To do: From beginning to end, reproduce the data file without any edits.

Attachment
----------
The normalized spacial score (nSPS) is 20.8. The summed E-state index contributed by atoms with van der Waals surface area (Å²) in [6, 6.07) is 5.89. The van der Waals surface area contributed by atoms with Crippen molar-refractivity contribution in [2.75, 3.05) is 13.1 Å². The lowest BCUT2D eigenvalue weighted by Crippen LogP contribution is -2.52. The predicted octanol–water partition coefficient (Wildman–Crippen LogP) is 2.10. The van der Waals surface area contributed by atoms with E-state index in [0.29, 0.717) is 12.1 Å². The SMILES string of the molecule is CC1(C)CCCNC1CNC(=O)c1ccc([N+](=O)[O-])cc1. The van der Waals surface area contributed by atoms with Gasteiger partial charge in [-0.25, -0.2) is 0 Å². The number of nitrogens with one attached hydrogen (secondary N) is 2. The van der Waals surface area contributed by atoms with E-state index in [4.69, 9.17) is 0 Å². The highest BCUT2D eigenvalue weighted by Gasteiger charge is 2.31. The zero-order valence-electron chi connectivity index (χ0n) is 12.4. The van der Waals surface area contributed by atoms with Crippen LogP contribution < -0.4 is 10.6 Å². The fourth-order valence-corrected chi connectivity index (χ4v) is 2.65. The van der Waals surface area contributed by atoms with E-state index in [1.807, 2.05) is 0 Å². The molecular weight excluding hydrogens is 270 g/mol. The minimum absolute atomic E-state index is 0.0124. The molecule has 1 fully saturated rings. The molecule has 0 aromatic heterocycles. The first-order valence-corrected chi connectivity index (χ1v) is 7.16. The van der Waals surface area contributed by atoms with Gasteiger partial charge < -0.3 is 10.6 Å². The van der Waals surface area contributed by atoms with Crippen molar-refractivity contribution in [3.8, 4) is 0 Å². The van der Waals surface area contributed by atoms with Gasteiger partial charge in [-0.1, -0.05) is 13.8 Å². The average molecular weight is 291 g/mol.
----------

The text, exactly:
The normalized spacial score (nSPS) is 20.8. The summed E-state index contributed by atoms with van der Waals surface area (Å²) in [6, 6.07) is 5.89. The van der Waals surface area contributed by atoms with Crippen molar-refractivity contribution in [2.75, 3.05) is 13.1 Å². The lowest BCUT2D eigenvalue weighted by Crippen LogP contribution is -2.52. The predicted octanol–water partition coefficient (Wildman–Crippen LogP) is 2.10. The van der Waals surface area contributed by atoms with E-state index in [0.29, 0.717) is 12.1 Å². The SMILES string of the molecule is CC1(C)CCCNC1CNC(=O)c1ccc([N+](=O)[O-])cc1. The van der Waals surface area contributed by atoms with Gasteiger partial charge in [-0.25, -0.2) is 0 Å². The number of nitrogens with one attached hydrogen (secondary N) is 2. The van der Waals surface area contributed by atoms with E-state index in [4.69, 9.17) is 0 Å². The highest BCUT2D eigenvalue weighted by Gasteiger charge is 2.31. The zero-order valence-electron chi connectivity index (χ0n) is 12.4. The van der Waals surface area contributed by atoms with Crippen LogP contribution < -0.4 is 10.6 Å². The fourth-order valence-corrected chi connectivity index (χ4v) is 2.65. The van der Waals surface area contributed by atoms with E-state index in [1.807, 2.05) is 0 Å². The molecular weight excluding hydrogens is 270 g/mol. The minimum absolute atomic E-state index is 0.0124. The molecule has 1 fully saturated rings. The molecule has 0 aromatic heterocycles. The first-order valence-corrected chi connectivity index (χ1v) is 7.16. The van der Waals surface area contributed by atoms with Gasteiger partial charge < -0.3 is 10.6 Å². The van der Waals surface area contributed by atoms with Crippen molar-refractivity contribution in [3.8, 4) is 0 Å². The van der Waals surface area contributed by atoms with Gasteiger partial charge in [-0.1, -0.05) is 13.8 Å². The average molecular weight is 291 g/mol.